This Guy Just Got Convicted Of Illegally Flying Drones Over Landmarks And Stadiums
Nigel Wilson, from Nottingham, is thought to be the first person in the UK to be convicted of drone-related crime.
The man who filmed this aerial view of Liverpool's Anfield stadium last year is thought to have just become the first man in the UK to be convicted of drone misuse.
Nigel Wilson, 42, from Nottingham, pleaded guilty to seven counts of illegally flying drones over buildings and congested areas at Westminster magistrates' court on Tuesday.
He had already pleaded guilty to two further counts of the same crime, at an earlier hearing.
Wilson flew drones over Anfield during a match in September 2014, flying so close to the ground that police horses were "startled" and officers struggled to control them, according to a police statement.
He also flew drones over Arsenal's Emirates stadium in north London, Derby County's iPro stadium, and Manchester City's Etihad stadium, all on busy match days. It was after the Manchester incident on 18 October 2014 that he was arrested by Greater Manchester police.
He was bailed but then arrested again by Metropolitan police, who were carrying out an investigation with the Civil Aviation Authority (CAA), after it emerged he had also been flying drones over London landmarks including Buckingham Palace, the Shard, HMS Belfast and the Houses of Parliament.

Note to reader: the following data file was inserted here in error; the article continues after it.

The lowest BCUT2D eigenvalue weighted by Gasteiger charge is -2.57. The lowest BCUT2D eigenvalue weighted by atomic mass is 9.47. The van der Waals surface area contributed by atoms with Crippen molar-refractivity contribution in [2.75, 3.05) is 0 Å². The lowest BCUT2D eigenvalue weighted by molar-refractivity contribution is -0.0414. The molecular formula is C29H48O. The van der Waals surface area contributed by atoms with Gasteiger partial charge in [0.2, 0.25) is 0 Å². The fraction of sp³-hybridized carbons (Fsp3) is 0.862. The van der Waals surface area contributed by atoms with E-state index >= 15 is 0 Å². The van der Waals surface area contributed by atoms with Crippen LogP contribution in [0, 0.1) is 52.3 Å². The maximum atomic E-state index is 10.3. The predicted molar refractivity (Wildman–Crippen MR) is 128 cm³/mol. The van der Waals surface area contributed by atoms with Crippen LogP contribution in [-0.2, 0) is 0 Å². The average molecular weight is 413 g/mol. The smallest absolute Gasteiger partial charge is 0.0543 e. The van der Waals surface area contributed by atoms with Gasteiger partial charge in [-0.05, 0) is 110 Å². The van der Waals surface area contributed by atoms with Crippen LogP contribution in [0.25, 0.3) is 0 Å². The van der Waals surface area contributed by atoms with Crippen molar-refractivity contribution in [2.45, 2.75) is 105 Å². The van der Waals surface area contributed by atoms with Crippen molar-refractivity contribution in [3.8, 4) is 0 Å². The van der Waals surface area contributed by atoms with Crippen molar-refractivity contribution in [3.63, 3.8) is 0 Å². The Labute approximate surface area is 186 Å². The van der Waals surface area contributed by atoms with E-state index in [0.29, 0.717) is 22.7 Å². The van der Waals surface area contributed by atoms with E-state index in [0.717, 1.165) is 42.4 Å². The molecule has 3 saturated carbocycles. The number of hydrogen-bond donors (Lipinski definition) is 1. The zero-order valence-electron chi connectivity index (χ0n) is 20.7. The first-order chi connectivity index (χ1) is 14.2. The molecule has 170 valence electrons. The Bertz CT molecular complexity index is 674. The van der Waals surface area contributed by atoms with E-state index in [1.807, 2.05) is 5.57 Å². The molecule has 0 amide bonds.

Flying the devices over built-up public places, or without direct sight of the aircraft, is prohibited under sections 166 and 167 of the Air Navigation Order 2009.
The court ordered him to pay a fine of £1,800 and £600 in prosecution costs and also issued a criminal behaviour order banning him from buying, owning, or flying drones, or assisting anyone else in using drones, for two years.
Police warned that drone misuse could lead to further convictions.
Chief inspector Nick Aldworth, the Met's lead officer on the misuse of drones, said in a statement:
"As drones become more widely available, it's important that anyone using this type of small aircraft understands that there are strict regulations on how and where they can be flown and that police, in partnership with the CAA, will look to prosecute anyone who does not follow these rules.
"Flying drones over congested areas or buildings can pose great risks to public safety and security and Wilson put many people in real danger. Today's outcome should serve as a warning to anyone thinking of doing similar that they could end up in court if they ignore these regulations."
The CAA said that in order to comply with the law, drones must be in the user's line of sight at all times; must not be flown over congested areas like city streets; and must not be flown within 50 metres of a "vehicle, building or structure" or over any large public event.